Asleep At The Wheel Celebrates 50 Years Of Western Swing
When the Grammy-winning Asleep at the Wheel got its start 50 years ago, no one quite knew what to make of the band – a group with a lot of country and jazz influences combined with rock-and-roll swagger. The passage of time is clearly on the mind of Ray Benson, the leader of the modern-day kings and queens of Western swing.
In the years since he founded the group, “Brother Ray,” as Benson is affectionately known, has become an icon himself. He’s been the literal voice of the state’s “Don’t Mess With Texas” anti-litter campaign, and served as a goodwill ambassador for Texas music.
And Asleep at the Wheel now has a new EP release to mark “50 Years at the Wheel.”
Benson told Texas Standard he wrote one of its tracks, “Better Times,” while recovering from COVID-19. Benson got the disease in March 2020. He calls himself an “early adopter.”
While he recovered, Benson says he watched a lot of black-and-white movies, and he thought about the similarities between World War II and COVID-19.
“I wanted to write a song that sort of evoked that whole feeling, that we’re gonna get through this, after the war. And we’ll all be together in better times,” Benson said.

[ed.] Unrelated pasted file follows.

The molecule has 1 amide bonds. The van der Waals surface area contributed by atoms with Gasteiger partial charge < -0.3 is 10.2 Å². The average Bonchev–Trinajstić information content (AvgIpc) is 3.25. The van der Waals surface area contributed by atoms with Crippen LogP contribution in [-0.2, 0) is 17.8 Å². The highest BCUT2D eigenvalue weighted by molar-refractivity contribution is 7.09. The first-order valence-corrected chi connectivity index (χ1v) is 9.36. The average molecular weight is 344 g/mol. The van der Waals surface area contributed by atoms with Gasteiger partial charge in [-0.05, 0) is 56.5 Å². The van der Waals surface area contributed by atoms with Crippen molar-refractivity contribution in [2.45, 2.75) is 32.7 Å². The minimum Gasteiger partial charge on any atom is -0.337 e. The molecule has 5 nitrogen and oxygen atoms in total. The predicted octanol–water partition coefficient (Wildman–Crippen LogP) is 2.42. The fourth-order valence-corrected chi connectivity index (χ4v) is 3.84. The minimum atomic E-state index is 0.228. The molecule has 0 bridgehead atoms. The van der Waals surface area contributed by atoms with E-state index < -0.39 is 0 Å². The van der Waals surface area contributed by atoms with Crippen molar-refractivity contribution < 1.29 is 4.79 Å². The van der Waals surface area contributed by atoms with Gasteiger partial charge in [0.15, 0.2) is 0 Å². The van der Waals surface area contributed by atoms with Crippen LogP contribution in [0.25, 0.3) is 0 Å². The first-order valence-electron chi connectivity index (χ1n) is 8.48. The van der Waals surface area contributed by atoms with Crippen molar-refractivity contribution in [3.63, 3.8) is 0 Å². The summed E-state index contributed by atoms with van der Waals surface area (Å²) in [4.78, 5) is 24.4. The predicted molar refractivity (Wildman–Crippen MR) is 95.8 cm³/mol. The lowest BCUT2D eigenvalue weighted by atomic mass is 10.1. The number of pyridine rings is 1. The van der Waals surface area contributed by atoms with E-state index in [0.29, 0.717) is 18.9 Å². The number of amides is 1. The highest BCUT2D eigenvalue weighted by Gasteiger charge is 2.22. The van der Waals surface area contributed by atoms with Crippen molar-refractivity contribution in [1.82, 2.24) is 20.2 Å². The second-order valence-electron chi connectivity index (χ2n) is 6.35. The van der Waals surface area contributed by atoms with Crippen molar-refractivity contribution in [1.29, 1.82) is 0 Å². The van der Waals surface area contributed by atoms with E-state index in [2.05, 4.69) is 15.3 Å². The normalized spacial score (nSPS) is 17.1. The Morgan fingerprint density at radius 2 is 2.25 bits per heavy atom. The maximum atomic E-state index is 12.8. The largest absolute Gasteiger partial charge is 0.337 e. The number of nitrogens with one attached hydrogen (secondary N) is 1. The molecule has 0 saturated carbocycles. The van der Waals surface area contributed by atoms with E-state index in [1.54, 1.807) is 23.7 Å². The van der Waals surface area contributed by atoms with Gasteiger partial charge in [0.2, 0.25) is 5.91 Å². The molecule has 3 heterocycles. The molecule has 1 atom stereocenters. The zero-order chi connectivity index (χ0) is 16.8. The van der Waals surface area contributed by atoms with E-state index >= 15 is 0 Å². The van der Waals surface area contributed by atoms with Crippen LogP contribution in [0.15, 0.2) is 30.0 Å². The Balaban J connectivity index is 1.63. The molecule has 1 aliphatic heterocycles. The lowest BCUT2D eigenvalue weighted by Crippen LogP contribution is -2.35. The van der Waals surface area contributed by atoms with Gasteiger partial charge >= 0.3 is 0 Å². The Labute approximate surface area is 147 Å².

He also wrote about how the pandemic has changed performers’ lives, including those of his bandmates.
Despite the band’s sound, and Benson’s imposing stature, he didn’t come by his Western swing credentials at birth. He was raised in the Philadelphia suburbs, and played folk music as a youngster. Benson credits 1950s television with introducing him to cowboys and other Western characters.
“When I found out Tex Williams was from Indiana, and Roy Rogers from Ohio, I thought, ‘Well hell, I can do that,'” Benson said.
Benson got to Texas by way of West Virginia, where he began playing honky tonks in 1969. Willie Nelson and Doug Sahm encouraged Benson to come to Texas, Nelson offering him the chance to open his shows.
“It was just so perfect,” Benson said.
Soon, they were covering the songs of Western swing pioneer, Bob Wills, and Austin “felt like home.”
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